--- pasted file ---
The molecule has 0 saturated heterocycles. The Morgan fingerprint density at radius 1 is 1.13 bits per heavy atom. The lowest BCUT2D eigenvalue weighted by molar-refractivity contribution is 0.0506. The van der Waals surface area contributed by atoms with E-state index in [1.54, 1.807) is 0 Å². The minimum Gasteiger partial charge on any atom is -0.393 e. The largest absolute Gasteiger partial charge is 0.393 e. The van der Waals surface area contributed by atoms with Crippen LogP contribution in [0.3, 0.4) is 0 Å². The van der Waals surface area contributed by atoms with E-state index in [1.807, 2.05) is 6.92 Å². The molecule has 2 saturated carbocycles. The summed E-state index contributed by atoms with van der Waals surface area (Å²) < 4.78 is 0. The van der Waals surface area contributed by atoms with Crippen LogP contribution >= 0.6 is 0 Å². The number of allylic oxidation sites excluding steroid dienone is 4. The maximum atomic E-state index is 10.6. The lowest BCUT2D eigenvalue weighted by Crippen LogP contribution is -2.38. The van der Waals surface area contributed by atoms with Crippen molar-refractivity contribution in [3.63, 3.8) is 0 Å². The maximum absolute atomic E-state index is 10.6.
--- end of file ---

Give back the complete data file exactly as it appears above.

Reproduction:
The molecule has 0 saturated heterocycles. The Morgan fingerprint density at radius 1 is 1.13 bits per heavy atom. The lowest BCUT2D eigenvalue weighted by molar-refractivity contribution is 0.0506. The van der Waals surface area contributed by atoms with E-state index in [1.54, 1.807) is 0 Å². The minimum Gasteiger partial charge on any atom is -0.393 e. The largest absolute Gasteiger partial charge is 0.393 e. The van der Waals surface area contributed by atoms with Crippen LogP contribution in [0.3, 0.4) is 0 Å². The van der Waals surface area contributed by atoms with E-state index in [1.807, 2.05) is 6.92 Å². The molecule has 2 saturated carbocycles. The summed E-state index contributed by atoms with van der Waals surface area (Å²) < 4.78 is 0. The van der Waals surface area contributed by atoms with Crippen LogP contribution >= 0.6 is 0 Å². The number of allylic oxidation sites excluding steroid dienone is 4. The maximum atomic E-state index is 10.6. The lowest BCUT2D eigenvalue weighted by Crippen LogP contribution is -2.38. The van der Waals surface area contributed by atoms with Crippen molar-refractivity contribution in [3.63, 3.8) is 0 Å². The maximum absolute atomic E-state index is 10.6.